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Obstacles in an environment can be represented either by cutting holes out of the ground mesh,
or by placing shapes on the surface of that mesh.
Placed shapes have the advantage of being easier to update after content changes.
Some obstacles in game
The same obstacles as represented for pathfinding
Placed shapes are essentially two dimensional shapes, pinned to the surface of the ground mesh, but you can think of them as representing vertically extruded prisms.
The same environment, with obstacles drawn as vertically extruded prisms
In addition to being placed statically at mesh generation time,
obstacles shapes can also be placed and moved completely dynamically at runtime.
In this case these are refered to as 'dynamic obstacles'.
The API provides sophisticated mechanisms for working with dynamic obstacles, with 'obstacle sets' for grouping obstacles, and 'collision contexts' controlling how these obstacles then apply to individual collision or pathfinding queries.
Dynamic obstacles can be used to manage changing states of the world, such as doors that open and close, but can also be used to represent the fact that some obstacles just do not apply to some agents, or to represent an agent's knowledge or beliefs about the world.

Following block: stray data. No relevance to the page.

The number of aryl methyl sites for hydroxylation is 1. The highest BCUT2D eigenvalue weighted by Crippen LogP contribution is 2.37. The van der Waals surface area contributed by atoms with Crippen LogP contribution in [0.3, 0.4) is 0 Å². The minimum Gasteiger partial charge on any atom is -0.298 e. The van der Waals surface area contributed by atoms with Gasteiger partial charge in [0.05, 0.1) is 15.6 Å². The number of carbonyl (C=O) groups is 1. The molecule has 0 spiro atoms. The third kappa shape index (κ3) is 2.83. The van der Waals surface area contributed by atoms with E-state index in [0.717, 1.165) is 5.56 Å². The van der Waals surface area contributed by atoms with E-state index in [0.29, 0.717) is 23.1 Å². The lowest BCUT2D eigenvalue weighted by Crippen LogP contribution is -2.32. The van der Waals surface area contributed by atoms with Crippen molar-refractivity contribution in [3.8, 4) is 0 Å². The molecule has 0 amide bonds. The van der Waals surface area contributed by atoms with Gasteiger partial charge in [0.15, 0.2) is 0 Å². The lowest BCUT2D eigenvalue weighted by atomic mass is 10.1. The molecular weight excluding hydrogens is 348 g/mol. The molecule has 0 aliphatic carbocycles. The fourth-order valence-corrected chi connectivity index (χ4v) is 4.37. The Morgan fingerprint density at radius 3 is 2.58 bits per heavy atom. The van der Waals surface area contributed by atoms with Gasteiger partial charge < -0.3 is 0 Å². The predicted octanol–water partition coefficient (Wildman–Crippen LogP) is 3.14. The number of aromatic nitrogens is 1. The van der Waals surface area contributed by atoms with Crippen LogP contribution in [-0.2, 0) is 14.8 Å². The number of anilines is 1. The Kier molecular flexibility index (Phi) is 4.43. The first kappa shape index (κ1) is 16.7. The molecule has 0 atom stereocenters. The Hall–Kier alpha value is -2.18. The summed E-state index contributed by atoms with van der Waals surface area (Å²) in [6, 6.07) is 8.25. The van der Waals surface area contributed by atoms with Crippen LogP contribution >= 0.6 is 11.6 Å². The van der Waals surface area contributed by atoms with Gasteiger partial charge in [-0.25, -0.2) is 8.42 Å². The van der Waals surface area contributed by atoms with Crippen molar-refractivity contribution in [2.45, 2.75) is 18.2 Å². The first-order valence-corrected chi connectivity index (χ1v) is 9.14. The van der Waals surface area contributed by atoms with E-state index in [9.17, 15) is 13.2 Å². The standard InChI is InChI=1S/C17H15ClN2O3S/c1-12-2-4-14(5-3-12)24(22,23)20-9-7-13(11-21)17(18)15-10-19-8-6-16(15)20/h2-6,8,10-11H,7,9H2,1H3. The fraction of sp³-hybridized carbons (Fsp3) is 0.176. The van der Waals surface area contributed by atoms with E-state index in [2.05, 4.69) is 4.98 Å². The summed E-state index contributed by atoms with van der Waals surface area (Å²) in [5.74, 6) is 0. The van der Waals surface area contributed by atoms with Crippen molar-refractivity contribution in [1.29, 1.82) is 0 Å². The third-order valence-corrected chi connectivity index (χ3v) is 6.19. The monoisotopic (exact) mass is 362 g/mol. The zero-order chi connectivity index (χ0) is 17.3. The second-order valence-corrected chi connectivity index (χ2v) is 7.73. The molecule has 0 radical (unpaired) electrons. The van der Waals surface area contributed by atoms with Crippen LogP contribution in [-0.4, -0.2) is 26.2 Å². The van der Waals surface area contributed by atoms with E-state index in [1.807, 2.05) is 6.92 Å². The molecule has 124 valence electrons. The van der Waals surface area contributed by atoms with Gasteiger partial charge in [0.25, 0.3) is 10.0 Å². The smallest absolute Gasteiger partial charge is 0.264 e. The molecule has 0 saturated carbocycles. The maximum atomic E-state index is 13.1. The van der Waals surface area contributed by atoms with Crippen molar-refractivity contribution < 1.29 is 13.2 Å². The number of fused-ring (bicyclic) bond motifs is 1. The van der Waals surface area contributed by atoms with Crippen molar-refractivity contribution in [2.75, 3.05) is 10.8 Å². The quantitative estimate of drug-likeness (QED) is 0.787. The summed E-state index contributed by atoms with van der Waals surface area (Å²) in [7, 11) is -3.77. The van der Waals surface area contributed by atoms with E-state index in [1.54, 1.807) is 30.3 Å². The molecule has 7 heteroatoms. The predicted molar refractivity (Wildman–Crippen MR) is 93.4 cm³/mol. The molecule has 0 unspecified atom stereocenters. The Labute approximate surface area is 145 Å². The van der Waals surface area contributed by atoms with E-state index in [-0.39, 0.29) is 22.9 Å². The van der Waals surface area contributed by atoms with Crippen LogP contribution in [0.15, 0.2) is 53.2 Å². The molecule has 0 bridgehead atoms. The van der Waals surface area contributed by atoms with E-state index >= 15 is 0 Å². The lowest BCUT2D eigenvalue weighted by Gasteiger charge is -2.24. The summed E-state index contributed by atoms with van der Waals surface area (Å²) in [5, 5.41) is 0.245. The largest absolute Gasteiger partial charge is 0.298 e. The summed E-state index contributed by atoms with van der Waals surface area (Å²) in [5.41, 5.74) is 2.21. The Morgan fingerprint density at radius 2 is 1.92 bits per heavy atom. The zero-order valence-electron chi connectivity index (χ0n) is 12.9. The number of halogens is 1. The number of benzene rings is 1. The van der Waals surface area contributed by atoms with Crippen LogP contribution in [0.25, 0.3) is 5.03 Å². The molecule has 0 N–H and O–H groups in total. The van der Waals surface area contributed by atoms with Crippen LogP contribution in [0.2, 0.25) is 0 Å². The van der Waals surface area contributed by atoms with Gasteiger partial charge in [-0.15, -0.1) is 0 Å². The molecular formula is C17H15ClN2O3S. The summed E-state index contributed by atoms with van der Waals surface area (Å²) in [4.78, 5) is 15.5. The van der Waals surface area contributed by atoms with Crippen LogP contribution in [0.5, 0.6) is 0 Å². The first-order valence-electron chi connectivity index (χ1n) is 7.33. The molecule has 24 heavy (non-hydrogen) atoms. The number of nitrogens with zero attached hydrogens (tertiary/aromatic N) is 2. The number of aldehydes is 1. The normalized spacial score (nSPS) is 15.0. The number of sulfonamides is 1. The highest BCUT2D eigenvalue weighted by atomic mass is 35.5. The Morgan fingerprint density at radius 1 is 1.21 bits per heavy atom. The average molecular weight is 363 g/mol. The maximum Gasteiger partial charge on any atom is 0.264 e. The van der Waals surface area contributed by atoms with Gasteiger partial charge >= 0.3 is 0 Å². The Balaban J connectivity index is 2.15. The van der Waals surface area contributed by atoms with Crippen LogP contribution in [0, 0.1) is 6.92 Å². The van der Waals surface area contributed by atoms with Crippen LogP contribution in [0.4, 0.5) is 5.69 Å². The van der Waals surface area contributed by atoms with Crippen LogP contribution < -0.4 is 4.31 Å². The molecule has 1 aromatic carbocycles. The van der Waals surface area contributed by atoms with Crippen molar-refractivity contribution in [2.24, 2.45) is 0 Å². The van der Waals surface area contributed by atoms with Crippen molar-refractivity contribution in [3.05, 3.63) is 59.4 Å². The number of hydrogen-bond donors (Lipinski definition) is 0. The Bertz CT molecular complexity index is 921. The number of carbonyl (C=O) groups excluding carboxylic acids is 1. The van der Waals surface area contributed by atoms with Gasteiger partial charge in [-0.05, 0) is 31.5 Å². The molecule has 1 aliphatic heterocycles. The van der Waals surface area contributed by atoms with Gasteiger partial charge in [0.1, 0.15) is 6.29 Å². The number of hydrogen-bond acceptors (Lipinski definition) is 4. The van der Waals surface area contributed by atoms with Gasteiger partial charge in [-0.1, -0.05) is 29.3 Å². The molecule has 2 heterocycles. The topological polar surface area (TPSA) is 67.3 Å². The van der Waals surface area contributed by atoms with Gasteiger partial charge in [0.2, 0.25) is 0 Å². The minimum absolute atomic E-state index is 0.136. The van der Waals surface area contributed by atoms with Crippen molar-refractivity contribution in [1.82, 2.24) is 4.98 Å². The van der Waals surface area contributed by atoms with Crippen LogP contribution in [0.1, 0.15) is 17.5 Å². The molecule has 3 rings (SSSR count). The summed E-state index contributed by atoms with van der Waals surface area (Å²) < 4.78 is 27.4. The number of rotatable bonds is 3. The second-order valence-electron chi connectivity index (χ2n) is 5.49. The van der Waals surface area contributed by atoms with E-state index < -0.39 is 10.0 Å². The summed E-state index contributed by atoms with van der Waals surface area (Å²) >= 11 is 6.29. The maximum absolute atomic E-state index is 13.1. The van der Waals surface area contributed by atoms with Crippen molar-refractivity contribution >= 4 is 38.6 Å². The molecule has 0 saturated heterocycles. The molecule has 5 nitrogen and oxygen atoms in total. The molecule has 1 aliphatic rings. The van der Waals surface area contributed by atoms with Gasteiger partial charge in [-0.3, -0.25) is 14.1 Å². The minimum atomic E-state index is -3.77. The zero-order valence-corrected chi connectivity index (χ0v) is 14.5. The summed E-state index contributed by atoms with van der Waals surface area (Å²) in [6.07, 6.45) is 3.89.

If a pathfinding agent is not aware of a blockage behind a wall
(or the state of a door on the other side of a map or whatever)
then this can be represented by excluding the corresponding obstacle from a collision context stored with that agent.
Pathfinding and collision queries against this collision context are then consistent with the agents knowledge of the world.
Agents can effectively 'communicate' knowledge about obstructions in the world in terms of operations on collision contexts.
Or perhaps low tables should be treated as obstacles for certain kinds of agents,
whereas others are able to clamber over these tables and so effectively pass them
without being obstructed.
This kind of situation can be handled by assigned different contexts to different categories of agents, with one context including the low tables, and the other not.
Collision and pathfinding queries then behave consistently with each agent's ability for movement through the world.
PathEngine includes support for projecting 3D mesh geometry to ground shapes, based on a specified agent height.
Refer to this page for more information about content-time obstacle placement.
Refer to this page for more information about run-time obstacle management.
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